Skin Tears and the STAR Classification System

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Skin tears are acute, traumatic injuries caused by shearing, friction or blunt force wherein the layers of skin are separated. This may be a separation of the epidermis from the dermis (known as partial thickness) or a separation of both the epidermis and dermis from underlying structures (full thickness)(RWV 2018).

To distinguish between different types of skin tears, Australia uses the Skin Tear Audit Research (STAR) classification system. The STAR system comprises of five categories:


Category Edges Colour of skin or flap
1A Edges can be realigned to their normal anatomical position (without excessive stretching). Not pale, dusky or darkened.
1B Edges can be realigned to their normal anatomical position (without excessive stretching). Pale, dusky or darkened.
2A Edges can not be realigned to their normal anatomical position (without excessive stretching). Not pale, dusky or darkened.
2B Edges can not be realigned to their normal anatomical position (without excessive stretching). Pale, dusky or darkened.
3 The skin flap is completely absent.

(VIC DoH 2015)

Managing skin tears

Prompt and appropriate treatment of skin tears improves patient outcomes. The goals of treatment are primarily to:

  • Preserve the skin flap;
  • Protect the surrounding tissue;
  • Re-approximate the edges of the wound (without excessive stretching); and
  • Reduce the risk of further infection or injury.

(Wounds International 2018)

Skin Tear Treatment Process

1. Control any bleeding.

  • Apply pressure to the wound.
  • Elevate the affected limb if possible.

2. Cleanse the wound.

  • Remove residual debris or clotted blood with a non-woven swab.
  • Cleanse the wound with warm, sterile isotonic saline or water.
  • Gently pat the surrounding skin dry; the wound itself should be left to air dry.

3. Approximate the skin flap.

  • If the skin flap is viable (category 1 or 2), gently ease it back into place to use as a dressing (using a gloved finger, dampened cotton tip, forceps or silicone strip).
  • If this is difficult, rehydrate the flap using a moistened non-woven swab for 5-10 minutes.
  • Do not excessively stretch the flap during approximation.
  • If the skin flap is non-viable or necrotic it should be debrided.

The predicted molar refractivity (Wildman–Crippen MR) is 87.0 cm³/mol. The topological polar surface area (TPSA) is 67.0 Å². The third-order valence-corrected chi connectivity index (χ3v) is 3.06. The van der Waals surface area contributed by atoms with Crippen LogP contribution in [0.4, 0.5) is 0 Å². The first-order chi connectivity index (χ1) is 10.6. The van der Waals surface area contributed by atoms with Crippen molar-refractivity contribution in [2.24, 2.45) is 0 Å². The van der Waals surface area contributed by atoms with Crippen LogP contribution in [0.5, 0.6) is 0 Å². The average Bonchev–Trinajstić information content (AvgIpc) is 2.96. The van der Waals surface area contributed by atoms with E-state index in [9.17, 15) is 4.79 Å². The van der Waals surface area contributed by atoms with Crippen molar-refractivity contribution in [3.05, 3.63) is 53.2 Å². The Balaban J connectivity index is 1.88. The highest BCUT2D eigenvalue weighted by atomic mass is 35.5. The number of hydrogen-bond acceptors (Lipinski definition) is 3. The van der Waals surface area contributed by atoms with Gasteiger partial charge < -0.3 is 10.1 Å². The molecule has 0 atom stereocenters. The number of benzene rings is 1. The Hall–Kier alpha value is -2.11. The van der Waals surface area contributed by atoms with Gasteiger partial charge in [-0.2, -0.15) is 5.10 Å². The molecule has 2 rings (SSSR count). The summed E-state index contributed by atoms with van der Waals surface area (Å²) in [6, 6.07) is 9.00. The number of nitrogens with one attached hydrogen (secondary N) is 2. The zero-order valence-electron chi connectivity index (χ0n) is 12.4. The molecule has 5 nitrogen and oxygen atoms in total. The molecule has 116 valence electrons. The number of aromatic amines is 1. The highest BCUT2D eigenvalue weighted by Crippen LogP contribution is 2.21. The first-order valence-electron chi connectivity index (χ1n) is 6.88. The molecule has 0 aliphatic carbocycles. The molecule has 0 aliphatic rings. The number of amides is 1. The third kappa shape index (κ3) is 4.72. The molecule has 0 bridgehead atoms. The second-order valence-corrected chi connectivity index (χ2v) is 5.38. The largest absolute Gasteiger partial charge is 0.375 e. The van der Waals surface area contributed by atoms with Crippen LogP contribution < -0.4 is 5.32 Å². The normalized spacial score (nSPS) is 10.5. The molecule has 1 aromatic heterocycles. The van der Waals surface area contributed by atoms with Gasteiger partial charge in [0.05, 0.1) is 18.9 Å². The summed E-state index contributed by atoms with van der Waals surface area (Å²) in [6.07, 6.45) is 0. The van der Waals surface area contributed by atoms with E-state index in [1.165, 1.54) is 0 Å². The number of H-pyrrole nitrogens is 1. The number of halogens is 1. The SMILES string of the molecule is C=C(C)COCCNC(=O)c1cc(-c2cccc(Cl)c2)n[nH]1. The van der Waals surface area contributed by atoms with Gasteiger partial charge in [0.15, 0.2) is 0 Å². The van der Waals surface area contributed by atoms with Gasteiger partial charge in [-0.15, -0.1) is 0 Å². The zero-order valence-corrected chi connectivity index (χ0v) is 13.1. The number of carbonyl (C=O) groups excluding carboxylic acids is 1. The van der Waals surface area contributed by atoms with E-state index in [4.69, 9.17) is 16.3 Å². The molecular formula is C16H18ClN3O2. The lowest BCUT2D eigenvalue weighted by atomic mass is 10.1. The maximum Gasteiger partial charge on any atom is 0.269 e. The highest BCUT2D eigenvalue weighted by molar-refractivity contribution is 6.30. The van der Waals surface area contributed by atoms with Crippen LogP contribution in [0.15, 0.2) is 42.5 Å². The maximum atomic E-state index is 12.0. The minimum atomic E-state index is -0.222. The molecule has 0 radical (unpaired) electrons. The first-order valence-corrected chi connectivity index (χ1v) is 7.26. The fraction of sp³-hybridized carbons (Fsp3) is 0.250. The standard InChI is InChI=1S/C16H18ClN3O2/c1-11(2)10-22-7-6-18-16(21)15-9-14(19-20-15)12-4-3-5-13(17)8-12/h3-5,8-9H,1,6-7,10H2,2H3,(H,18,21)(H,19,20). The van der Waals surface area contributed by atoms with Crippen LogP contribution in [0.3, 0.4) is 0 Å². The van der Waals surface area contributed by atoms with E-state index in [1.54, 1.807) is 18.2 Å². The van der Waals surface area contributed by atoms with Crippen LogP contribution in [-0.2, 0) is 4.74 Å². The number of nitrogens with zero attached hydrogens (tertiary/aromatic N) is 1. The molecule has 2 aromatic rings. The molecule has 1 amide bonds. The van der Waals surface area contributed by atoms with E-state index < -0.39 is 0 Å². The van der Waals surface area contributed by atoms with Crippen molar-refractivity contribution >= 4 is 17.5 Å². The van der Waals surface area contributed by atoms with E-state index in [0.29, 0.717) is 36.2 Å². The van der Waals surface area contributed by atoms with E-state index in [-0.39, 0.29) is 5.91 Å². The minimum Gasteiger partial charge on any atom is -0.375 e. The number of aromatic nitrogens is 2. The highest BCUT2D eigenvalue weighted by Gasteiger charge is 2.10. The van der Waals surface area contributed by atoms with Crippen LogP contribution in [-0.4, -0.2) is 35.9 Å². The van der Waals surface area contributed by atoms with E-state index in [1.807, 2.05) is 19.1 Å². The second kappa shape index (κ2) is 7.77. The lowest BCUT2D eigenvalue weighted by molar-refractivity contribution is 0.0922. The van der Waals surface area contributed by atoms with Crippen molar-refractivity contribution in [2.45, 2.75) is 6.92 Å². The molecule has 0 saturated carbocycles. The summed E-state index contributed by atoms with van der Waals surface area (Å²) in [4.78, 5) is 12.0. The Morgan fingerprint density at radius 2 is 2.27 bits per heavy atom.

• Note: Ensure this is performed by an experienced trained nurse.

4. Dress the wound.

  • Choose an appropriate non-adherent dressing based on the wound characteristics and classification.
  • Films and tapes should not be used on fragile skin.

The chosen dressing should:

  • Maintain a moist healing environment;
  • Protect the wound and surrounding skin from further trauma and dressing removal;
  • Manage any exudate and/or infection;
  • Be easy to apply;
  • Be cost-effective.

Apply the dressing, securing it with a non-adhesive silicone-interfaced dressing material (e.g. arm/leg protector, flexible netting). Mark the dressing with an intended removal date and an arrow indicating the removal direction, away from the skin flap opening.

5. Monitoring and Reassessment

  • Leave the initial dressing in place for no longer than five days.
  • Reassess within 24 to 48 hours if the skin flap is pale, dusky or darkened.
  • The wound should be monitored for any infections or changes.
  • Dressings should be changed more frequently if an infection or exudate is present.
  • If there is no sign of infection or deterioration after the initial dressing, subsequent dressings should be left in place for about five days.
  • If there is no improvement after four reassessments, refer the patient to a specialist.

(Wounds International 2018; VIC DoH 2018)

Complications

If Skin Tears are not properly treated, complications such as pain, delayed healing, infection, Cellulitis and even Sepsis may arise (LeBlanc 2014). If a skin tear does not heal within four weeks, it is considered chronic (Wounds International 2018).

Details
CPD3m of CPD
First Published11 April 2021
Updated11 April 2021
Expires
11 April 2024
Learning Tools
Topics
Wound Care
Wound Management